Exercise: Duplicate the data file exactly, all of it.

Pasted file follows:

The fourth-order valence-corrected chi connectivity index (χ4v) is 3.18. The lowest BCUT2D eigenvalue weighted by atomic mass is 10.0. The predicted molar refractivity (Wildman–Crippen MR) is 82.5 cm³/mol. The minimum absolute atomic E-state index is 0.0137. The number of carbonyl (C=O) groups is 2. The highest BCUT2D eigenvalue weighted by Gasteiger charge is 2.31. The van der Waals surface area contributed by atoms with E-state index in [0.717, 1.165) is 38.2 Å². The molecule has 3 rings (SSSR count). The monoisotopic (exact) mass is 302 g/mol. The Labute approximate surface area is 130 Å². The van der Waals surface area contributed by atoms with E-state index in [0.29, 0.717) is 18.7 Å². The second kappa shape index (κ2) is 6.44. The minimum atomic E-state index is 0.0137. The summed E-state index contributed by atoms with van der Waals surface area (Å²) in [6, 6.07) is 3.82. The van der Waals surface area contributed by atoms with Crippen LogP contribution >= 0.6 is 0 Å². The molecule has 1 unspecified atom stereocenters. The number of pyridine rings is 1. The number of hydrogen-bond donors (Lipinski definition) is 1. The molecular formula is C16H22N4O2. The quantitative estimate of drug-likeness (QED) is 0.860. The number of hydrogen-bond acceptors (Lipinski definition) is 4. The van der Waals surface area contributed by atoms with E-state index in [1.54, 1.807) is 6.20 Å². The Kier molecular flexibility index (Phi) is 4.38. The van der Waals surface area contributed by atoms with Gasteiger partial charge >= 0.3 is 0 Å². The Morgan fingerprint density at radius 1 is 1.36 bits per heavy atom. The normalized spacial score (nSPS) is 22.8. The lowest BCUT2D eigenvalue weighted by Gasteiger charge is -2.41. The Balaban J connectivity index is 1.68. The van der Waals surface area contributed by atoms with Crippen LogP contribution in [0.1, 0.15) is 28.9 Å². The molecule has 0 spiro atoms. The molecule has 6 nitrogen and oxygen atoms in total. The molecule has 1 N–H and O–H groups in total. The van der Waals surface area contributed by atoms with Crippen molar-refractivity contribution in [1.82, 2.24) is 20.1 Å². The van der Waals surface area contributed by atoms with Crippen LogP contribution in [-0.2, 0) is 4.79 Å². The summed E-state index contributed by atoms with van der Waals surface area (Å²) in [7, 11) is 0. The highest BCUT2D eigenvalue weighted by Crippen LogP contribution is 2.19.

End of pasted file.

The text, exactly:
The fourth-order valence-corrected chi connectivity index (χ4v) is 3.18. The lowest BCUT2D eigenvalue weighted by atomic mass is 10.0. The predicted molar refractivity (Wildman–Crippen MR) is 82.5 cm³/mol. The minimum absolute atomic E-state index is 0.0137. The number of carbonyl (C=O) groups is 2. The highest BCUT2D eigenvalue weighted by Gasteiger charge is 2.31. The van der Waals surface area contributed by atoms with E-state index in [0.717, 1.165) is 38.2 Å². The molecule has 3 rings (SSSR count). The monoisotopic (exact) mass is 302 g/mol. The Labute approximate surface area is 130 Å². The van der Waals surface area contributed by atoms with E-state index in [0.29, 0.717) is 18.7 Å². The second kappa shape index (κ2) is 6.44. The minimum atomic E-state index is 0.0137. The summed E-state index contributed by atoms with van der Waals surface area (Å²) in [6, 6.07) is 3.82. The van der Waals surface area contributed by atoms with Crippen LogP contribution >= 0.6 is 0 Å². The molecule has 1 unspecified atom stereocenters. The number of pyridine rings is 1. The number of hydrogen-bond donors (Lipinski definition) is 1. The molecular formula is C16H22N4O2. The quantitative estimate of drug-likeness (QED) is 0.860. The number of hydrogen-bond acceptors (Lipinski definition) is 4. The van der Waals surface area contributed by atoms with E-state index in [1.54, 1.807) is 6.20 Å². The Kier molecular flexibility index (Phi) is 4.38. The van der Waals surface area contributed by atoms with Gasteiger partial charge >= 0.3 is 0 Å². The Morgan fingerprint density at radius 1 is 1.36 bits per heavy atom. The normalized spacial score (nSPS) is 22.8. The lowest BCUT2D eigenvalue weighted by Gasteiger charge is -2.41. The Balaban J connectivity index is 1.68. The van der Waals surface area contributed by atoms with Crippen LogP contribution in [0.1, 0.15) is 28.9 Å². The molecule has 0 spiro atoms. The molecule has 6 nitrogen and oxygen atoms in total. The molecule has 1 N–H and O–H groups in total. The van der Waals surface area contributed by atoms with Crippen molar-refractivity contribution in [1.82, 2.24) is 20.1 Å². The van der Waals surface area contributed by atoms with Crippen LogP contribution in [-0.2, 0) is 4.79 Å². The summed E-state index contributed by atoms with van der Waals surface area (Å²) in [7, 11) is 0. The highest BCUT2D eigenvalue weighted by Crippen LogP contribution is 2.19.